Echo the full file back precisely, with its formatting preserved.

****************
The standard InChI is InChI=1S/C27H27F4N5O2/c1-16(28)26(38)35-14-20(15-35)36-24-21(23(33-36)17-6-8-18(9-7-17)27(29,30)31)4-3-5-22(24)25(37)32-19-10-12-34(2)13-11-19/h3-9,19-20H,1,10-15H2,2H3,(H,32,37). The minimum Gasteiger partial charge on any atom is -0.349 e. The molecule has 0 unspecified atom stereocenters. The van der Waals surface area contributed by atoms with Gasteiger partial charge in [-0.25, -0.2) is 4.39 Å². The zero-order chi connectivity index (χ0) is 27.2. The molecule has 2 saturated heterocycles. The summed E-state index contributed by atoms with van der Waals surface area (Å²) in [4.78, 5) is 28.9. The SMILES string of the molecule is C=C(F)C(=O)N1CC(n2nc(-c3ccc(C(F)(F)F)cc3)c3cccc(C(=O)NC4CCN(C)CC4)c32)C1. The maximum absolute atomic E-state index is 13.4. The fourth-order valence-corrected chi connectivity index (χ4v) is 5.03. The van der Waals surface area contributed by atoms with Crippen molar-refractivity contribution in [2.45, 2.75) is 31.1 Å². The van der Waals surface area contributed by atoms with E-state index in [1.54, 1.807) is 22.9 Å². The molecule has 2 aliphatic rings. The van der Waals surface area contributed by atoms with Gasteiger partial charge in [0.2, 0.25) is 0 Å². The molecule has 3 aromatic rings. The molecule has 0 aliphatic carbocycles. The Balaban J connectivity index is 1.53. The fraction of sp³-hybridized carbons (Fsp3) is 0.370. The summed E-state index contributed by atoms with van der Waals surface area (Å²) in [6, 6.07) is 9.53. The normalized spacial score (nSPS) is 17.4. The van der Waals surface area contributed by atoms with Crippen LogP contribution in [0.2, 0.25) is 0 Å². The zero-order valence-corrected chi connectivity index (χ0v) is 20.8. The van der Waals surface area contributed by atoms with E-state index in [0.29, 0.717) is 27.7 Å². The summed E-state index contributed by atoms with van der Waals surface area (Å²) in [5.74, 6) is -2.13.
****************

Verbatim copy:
The standard InChI is InChI=1S/C27H27F4N5O2/c1-16(28)26(38)35-14-20(15-35)36-24-21(23(33-36)17-6-8-18(9-7-17)27(29,30)31)4-3-5-22(24)25(37)32-19-10-12-34(2)13-11-19/h3-9,19-20H,1,10-15H2,2H3,(H,32,37). The minimum Gasteiger partial charge on any atom is -0.349 e. The molecule has 0 unspecified atom stereocenters. The van der Waals surface area contributed by atoms with Gasteiger partial charge in [-0.25, -0.2) is 4.39 Å². The zero-order chi connectivity index (χ0) is 27.2. The molecule has 2 saturated heterocycles. The summed E-state index contributed by atoms with van der Waals surface area (Å²) in [4.78, 5) is 28.9. The SMILES string of the molecule is C=C(F)C(=O)N1CC(n2nc(-c3ccc(C(F)(F)F)cc3)c3cccc(C(=O)NC4CCN(C)CC4)c32)C1. The maximum absolute atomic E-state index is 13.4. The fourth-order valence-corrected chi connectivity index (χ4v) is 5.03. The van der Waals surface area contributed by atoms with Crippen molar-refractivity contribution in [2.45, 2.75) is 31.1 Å². The van der Waals surface area contributed by atoms with E-state index in [1.54, 1.807) is 22.9 Å². The molecule has 2 aliphatic rings. The van der Waals surface area contributed by atoms with Gasteiger partial charge in [0.2, 0.25) is 0 Å². The molecule has 3 aromatic rings. The molecule has 0 aliphatic carbocycles. The Balaban J connectivity index is 1.53. The fraction of sp³-hybridized carbons (Fsp3) is 0.370. The summed E-state index contributed by atoms with van der Waals surface area (Å²) in [6, 6.07) is 9.53. The normalized spacial score (nSPS) is 17.4. The van der Waals surface area contributed by atoms with Crippen LogP contribution in [0.2, 0.25) is 0 Å². The zero-order valence-corrected chi connectivity index (χ0v) is 20.8. The van der Waals surface area contributed by atoms with E-state index in [0.29, 0.717) is 27.7 Å². The summed E-state index contributed by atoms with van der Waals surface area (Å²) in [5.74, 6) is -2.13.